More women are working for themselves in the US. The rise in self-employment may appear to empower people on the surface, but the truth is far riskier.

At the time of the pandemic, Dr. Amaka Nnamani, a 38-year-old pediatrician from Hershey, Pennsylvania, was expecting her third child. She already had two little kids, who were eight and six years old. She and her spouse both went back to their prior work outside the home in October. Due to their inability to obtain a daycare facility during the epidemic, the couple experienced neglect. She stated that she would soon be unable to handle it. She never stopped caring about her patients. Although they could not remain together, she still loved them. Nnamani is currently a freelance writer, lactation educator, and consultant.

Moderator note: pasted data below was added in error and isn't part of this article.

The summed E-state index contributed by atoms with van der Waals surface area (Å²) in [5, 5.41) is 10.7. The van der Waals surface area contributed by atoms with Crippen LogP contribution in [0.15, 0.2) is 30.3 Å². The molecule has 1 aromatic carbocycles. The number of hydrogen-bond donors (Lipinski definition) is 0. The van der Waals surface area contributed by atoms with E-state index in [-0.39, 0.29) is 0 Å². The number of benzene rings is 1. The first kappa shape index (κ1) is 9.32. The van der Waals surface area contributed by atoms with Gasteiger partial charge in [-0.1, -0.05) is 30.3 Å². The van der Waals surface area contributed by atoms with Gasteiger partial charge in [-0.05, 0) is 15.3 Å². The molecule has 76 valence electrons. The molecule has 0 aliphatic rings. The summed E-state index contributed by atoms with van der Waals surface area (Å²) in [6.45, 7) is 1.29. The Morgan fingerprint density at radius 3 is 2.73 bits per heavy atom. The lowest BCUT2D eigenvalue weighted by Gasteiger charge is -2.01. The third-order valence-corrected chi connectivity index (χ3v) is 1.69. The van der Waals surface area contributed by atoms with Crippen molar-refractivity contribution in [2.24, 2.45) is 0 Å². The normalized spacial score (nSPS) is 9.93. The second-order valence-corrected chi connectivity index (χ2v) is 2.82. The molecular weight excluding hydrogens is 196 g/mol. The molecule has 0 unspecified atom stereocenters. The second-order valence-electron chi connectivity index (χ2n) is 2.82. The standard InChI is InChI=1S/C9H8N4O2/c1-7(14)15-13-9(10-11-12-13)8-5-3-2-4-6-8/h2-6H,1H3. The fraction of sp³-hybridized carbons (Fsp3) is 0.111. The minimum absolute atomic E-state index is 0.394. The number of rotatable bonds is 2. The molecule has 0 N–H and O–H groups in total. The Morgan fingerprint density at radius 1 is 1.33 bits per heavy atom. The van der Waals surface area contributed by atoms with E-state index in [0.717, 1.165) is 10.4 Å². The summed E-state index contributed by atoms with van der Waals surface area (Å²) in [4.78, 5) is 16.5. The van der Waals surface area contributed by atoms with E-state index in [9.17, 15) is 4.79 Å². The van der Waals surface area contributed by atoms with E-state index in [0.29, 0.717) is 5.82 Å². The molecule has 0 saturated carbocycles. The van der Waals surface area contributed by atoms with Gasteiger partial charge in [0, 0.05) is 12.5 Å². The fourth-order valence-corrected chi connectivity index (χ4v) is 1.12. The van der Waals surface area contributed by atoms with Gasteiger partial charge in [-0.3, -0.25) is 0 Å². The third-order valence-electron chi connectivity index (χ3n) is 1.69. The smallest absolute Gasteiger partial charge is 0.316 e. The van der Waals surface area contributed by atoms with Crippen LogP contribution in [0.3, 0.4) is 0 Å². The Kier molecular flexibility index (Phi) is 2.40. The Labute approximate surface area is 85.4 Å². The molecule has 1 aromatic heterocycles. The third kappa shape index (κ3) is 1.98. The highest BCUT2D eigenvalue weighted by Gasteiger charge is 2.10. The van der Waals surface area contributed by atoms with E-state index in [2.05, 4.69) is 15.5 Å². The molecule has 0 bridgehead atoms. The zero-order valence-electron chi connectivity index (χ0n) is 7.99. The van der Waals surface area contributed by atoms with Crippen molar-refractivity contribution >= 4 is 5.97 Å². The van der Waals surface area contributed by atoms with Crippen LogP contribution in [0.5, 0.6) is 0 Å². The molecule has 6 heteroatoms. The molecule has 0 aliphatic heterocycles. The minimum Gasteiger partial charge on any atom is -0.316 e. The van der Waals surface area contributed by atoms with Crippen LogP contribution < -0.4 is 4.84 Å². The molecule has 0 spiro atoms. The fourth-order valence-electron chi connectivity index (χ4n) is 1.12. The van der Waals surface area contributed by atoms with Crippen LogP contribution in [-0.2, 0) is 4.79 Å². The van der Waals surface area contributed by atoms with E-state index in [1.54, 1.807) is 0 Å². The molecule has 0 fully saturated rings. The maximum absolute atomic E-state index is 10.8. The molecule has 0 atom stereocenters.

Of course, owning your own business offers many advantages. But the truth hides a horrific story. Like Nnamani, several women who chose to leave their regular jobs appeared to be doing so more out of necessity than choice. Self-employment is seen more as a necessity than a desire.